The player aids are also well presented and include a lot of useful information such as the cost of each building and how the scoring rounds work. Not only is the art fantastic throughout but the card stock is thick and sturdy.


The player aids are well presented and helpful

The board which depicts Belfort continues the high standard of component quality. The board is divided into five sections which, when put together, form a pentagon. The shape and sectioned layout isn’t just a gimmick but will play a central part of the area control and scoring element of the games. At three points during the game players will be scored on how many buildings they have in each of the five districts of the city. The player with the most property markers in an area scores five points and the player with the second most receives three. In games with four or five players the person in third most gets one point. In case of a tie each tied player receives the points normally awarded to the rank below (if two people finish joint second they get one point each and the player in third is bumped off the scoring chart for that region completely). Players also gain points for having the most dwarves, elves or gnomes.

Again Josh Cappel’s artwork is fantastic. If you look closely you can see the hustle and bustle of the city, with tiny characters visiting the pub, shopping at the market or sitting on benches outside the Inn. It genuinely is one of the most striking looking boards I’ve ever seen.


The pentagon shaped board looks great


A closer look at one of the districts of Belfort

Stellar presentation is also evident throughout the game’s 18 page rulebook, from the letter explaining the overview of the game (from Rudwig P. Horniswimmons, Deputy Assistant to the Assistant Deputy at the wonderfully named Department of Official Apologies and Bad News Delivery) to the glossary of buildings and guilds. Having not played the game I can’t judge whether the clearly written rules translate to a smooth gaming experience but they certainly make what appears a complicated game at first glance seem fairly straightforward. Just like the player aids, the rulebook gives a good picture of what you are meant to do while capturing the character and theme of the game. It evokes Vlaada Chvatil and games like Dungeon Lords or Space Alert, though his rules are funnier yet harder to follow.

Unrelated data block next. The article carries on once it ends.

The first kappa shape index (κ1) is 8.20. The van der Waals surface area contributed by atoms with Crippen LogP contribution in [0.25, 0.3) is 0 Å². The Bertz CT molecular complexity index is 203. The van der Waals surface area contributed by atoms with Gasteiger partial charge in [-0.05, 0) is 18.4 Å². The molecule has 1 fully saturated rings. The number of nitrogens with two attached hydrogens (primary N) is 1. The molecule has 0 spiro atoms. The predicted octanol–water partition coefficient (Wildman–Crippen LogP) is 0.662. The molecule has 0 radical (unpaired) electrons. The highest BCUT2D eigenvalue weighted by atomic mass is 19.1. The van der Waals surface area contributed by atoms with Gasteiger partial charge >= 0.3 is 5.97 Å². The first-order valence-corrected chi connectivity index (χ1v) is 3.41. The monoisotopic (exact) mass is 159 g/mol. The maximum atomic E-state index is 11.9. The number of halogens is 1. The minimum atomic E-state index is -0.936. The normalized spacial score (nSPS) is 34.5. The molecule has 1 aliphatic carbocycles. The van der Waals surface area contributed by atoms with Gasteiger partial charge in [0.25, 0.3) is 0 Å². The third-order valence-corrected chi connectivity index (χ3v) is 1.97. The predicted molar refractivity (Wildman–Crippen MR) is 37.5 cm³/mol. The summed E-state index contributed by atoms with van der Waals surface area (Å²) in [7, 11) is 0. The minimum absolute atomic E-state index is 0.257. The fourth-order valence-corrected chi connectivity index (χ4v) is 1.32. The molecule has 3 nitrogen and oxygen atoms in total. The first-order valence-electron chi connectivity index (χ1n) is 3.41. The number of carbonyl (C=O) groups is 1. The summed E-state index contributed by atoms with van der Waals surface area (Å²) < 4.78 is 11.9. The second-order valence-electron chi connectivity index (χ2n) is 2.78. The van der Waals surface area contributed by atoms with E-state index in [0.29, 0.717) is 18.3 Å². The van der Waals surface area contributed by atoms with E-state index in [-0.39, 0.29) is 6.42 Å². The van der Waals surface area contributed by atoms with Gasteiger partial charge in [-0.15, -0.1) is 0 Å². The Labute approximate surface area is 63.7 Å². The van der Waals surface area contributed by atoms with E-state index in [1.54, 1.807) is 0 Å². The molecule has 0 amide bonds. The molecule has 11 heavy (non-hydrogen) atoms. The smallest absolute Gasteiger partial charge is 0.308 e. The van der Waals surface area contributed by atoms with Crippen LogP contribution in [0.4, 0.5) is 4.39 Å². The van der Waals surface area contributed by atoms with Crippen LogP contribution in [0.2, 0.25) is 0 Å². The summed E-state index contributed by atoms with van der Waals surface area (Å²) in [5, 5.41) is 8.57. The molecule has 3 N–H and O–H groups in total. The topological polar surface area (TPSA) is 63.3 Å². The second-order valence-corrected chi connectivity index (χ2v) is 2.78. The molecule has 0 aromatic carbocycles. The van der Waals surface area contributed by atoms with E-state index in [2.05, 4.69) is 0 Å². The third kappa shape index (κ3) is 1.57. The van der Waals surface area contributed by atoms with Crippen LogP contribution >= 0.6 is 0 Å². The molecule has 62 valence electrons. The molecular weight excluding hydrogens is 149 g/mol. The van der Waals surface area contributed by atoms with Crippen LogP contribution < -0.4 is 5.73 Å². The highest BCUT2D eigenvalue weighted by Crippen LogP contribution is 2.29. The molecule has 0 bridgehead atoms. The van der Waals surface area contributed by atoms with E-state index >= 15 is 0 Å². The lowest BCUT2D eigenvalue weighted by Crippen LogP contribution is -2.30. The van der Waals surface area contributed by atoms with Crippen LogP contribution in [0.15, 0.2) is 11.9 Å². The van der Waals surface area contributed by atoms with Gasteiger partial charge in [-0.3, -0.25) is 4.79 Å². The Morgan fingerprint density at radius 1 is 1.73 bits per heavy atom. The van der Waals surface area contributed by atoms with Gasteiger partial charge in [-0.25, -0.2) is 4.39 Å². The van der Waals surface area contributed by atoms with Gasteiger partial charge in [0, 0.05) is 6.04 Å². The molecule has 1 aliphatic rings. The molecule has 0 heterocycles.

Well presented rules and clear iconography mean that Belfort should be easy to pick up, particularly for players familiar with other worker placement or area control games. Each player is competing for the King’s favour by constructing more of Belfort than his or her rivals. You start off with a small number of elves and dwarves (workers) who you will pack off to various different spots on the board to either collect resources, curry Royal favour (change the player order), hire more workers or use buildings, etc. When you have enough resources to construct one of the buildings in your hand then you place one of your markers on any section of the board corresponding to that type of property. This then leads to the area control aspect of Belfort. But the more points you get, the more you’re taxed meaning the game is as much about pacing as knowing when and where to construct an Inn, Library or Blacksmith. Players will also be hiring gnomes to work in their buildings, unlocking one-off or reoccurring bonuses.